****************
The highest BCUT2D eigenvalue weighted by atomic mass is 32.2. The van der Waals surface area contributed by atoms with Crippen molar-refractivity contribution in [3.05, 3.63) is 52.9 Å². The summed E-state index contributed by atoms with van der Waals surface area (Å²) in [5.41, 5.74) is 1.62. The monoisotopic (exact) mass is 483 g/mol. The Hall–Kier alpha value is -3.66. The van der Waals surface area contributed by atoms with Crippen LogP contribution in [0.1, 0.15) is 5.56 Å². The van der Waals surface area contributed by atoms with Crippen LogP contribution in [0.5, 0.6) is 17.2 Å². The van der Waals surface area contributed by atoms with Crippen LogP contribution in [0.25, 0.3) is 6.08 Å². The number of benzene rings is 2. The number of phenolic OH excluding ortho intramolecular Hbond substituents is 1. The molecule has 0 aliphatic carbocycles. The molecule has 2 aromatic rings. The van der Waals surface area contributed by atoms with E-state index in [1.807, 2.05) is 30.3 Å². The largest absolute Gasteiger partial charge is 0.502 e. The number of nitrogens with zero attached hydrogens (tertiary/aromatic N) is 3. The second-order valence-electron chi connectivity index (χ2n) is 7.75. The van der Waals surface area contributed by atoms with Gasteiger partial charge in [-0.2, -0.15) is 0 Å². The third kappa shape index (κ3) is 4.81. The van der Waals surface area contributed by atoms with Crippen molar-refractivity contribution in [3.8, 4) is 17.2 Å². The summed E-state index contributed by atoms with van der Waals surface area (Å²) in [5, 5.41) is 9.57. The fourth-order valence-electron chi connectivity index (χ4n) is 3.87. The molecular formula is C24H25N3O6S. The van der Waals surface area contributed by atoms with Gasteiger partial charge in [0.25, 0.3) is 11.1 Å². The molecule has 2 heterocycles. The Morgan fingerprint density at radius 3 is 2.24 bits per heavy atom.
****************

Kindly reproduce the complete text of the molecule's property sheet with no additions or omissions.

The highest BCUT2D eigenvalue weighted by atomic mass is 32.2. The van der Waals surface area contributed by atoms with Crippen molar-refractivity contribution in [3.05, 3.63) is 52.9 Å². The summed E-state index contributed by atoms with van der Waals surface area (Å²) in [5.41, 5.74) is 1.62. The monoisotopic (exact) mass is 483 g/mol. The Hall–Kier alpha value is -3.66. The van der Waals surface area contributed by atoms with Crippen LogP contribution in [0.1, 0.15) is 5.56 Å². The van der Waals surface area contributed by atoms with Crippen LogP contribution in [0.5, 0.6) is 17.2 Å². The van der Waals surface area contributed by atoms with Crippen LogP contribution in [0.25, 0.3) is 6.08 Å². The number of benzene rings is 2. The number of phenolic OH excluding ortho intramolecular Hbond substituents is 1. The molecule has 0 aliphatic carbocycles. The molecule has 2 aromatic rings. The van der Waals surface area contributed by atoms with E-state index in [1.807, 2.05) is 30.3 Å². The largest absolute Gasteiger partial charge is 0.502 e. The number of nitrogens with zero attached hydrogens (tertiary/aromatic N) is 3. The second-order valence-electron chi connectivity index (χ2n) is 7.75. The van der Waals surface area contributed by atoms with Gasteiger partial charge in [-0.2, -0.15) is 0 Å². The third kappa shape index (κ3) is 4.81. The van der Waals surface area contributed by atoms with Crippen molar-refractivity contribution in [3.8, 4) is 17.2 Å². The summed E-state index contributed by atoms with van der Waals surface area (Å²) in [5, 5.41) is 9.57. The fourth-order valence-electron chi connectivity index (χ4n) is 3.87. The molecular formula is C24H25N3O6S. The van der Waals surface area contributed by atoms with Gasteiger partial charge in [0.25, 0.3) is 11.1 Å². The molecule has 2 heterocycles. The Morgan fingerprint density at radius 3 is 2.24 bits per heavy atom.